Sunday, February 20, 2011

Journalists in war zones

The disturbing news about the assault of CBS reporter Lara Logan raises the question of how far journalists should go to cover a story. The presence of people like her gave audiences a viewpoint unattainable without their presence; but is it worth the risks? Kim Barker's editorial in today's New Yorl Times argues that despite the dangers hearing female voices is especially important from dangerous places.

Meanwhile, it seems that Al-Jazeera, despite the kudos it's been receiving for how it covered the Egyptian revolution, refuses to discuss the assault on Logan. I guess cultural taboos are still infiltrating their coverage.


  1. I feel conflicted about Barker's article. On one hand, it seems like a huge step backwards to say that women reporters should be kept out of potentially dangerous situations. On the other hand, Barker doesn't really propose any kind of solution that would prevent terrible things like what happened to Lara Logan from happening again. And un-feminist or not, is it ok for editors to decide to choose the reporter who is least likely to face personal danger for a particular assignment? Would we send an obviously Jewish reporter into a Palestinian village? Or a black journalist to report on a white supremacy group?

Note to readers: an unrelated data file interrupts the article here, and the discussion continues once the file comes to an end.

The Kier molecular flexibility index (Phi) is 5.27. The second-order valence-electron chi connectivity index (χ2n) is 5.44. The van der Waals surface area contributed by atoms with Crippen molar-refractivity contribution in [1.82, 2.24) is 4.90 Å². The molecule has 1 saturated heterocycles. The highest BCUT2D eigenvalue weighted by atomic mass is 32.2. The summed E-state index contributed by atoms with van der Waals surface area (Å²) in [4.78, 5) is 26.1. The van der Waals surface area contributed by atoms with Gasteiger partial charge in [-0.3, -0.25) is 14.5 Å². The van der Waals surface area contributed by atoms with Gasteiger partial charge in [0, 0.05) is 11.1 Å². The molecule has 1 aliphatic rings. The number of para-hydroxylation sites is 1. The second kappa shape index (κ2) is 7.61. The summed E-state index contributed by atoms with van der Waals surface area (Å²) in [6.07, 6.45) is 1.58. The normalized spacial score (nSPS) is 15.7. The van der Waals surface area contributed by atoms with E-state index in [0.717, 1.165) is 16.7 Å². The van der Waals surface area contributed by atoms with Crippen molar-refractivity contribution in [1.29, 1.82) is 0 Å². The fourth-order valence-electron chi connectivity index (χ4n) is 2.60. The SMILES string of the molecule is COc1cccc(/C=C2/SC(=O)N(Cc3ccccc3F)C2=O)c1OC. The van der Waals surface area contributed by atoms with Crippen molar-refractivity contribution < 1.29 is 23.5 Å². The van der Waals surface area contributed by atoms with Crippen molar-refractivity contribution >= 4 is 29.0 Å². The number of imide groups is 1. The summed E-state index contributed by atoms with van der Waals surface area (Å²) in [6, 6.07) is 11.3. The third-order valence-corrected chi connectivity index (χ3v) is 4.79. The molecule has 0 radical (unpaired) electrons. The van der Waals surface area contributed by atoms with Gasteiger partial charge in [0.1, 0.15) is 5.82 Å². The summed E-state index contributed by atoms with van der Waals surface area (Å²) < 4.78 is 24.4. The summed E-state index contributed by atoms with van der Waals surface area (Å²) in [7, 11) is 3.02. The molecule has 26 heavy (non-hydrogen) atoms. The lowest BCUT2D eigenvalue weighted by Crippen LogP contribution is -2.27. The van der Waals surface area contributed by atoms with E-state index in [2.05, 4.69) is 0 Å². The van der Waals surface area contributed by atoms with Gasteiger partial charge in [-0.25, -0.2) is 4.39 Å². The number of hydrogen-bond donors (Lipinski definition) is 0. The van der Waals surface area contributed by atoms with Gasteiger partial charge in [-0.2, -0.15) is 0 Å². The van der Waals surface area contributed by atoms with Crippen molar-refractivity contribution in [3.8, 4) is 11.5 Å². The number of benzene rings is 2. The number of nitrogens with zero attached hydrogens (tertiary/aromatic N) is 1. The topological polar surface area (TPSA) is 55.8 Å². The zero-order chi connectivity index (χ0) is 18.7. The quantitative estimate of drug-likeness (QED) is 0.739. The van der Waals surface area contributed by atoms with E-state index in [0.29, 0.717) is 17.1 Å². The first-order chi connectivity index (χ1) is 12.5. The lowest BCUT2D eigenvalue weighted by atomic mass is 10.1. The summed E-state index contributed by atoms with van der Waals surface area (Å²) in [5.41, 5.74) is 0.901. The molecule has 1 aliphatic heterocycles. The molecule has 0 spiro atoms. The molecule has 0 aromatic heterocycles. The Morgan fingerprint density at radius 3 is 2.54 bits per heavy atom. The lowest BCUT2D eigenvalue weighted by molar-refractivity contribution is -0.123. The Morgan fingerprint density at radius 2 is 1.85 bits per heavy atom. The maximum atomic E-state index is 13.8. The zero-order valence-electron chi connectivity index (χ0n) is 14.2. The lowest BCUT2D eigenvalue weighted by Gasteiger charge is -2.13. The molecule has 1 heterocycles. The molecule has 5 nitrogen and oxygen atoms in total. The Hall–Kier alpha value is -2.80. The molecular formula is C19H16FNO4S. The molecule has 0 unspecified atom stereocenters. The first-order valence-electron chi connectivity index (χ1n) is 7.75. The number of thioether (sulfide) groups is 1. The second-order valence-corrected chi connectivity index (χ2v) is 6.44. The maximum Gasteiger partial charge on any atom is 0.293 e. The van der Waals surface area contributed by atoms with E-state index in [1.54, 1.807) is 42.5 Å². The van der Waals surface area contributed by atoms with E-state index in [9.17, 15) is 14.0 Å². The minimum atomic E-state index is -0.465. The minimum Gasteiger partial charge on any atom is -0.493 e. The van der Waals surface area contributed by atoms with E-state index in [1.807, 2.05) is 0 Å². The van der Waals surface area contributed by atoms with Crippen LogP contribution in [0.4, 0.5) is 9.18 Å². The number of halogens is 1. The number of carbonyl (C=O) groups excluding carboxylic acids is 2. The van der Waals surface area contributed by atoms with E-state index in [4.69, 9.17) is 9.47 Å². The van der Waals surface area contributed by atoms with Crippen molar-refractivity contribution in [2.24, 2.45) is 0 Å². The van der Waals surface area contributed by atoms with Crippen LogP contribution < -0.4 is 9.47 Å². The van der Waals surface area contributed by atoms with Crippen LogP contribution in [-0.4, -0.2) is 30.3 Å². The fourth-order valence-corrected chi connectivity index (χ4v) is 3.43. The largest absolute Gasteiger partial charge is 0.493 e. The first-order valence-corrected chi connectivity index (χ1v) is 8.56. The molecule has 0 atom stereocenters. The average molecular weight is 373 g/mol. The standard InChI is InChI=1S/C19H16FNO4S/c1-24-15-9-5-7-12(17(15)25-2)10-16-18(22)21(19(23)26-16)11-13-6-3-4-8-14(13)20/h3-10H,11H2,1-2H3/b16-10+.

2. Not only will Al-Jazeera not discuss it but many of the media news outlets that constantly attack conservatives for supposedly being sexists refuse to give any airtime to this story afraid that they may God forbid "insult" the arabs if they accuse them of being sexist.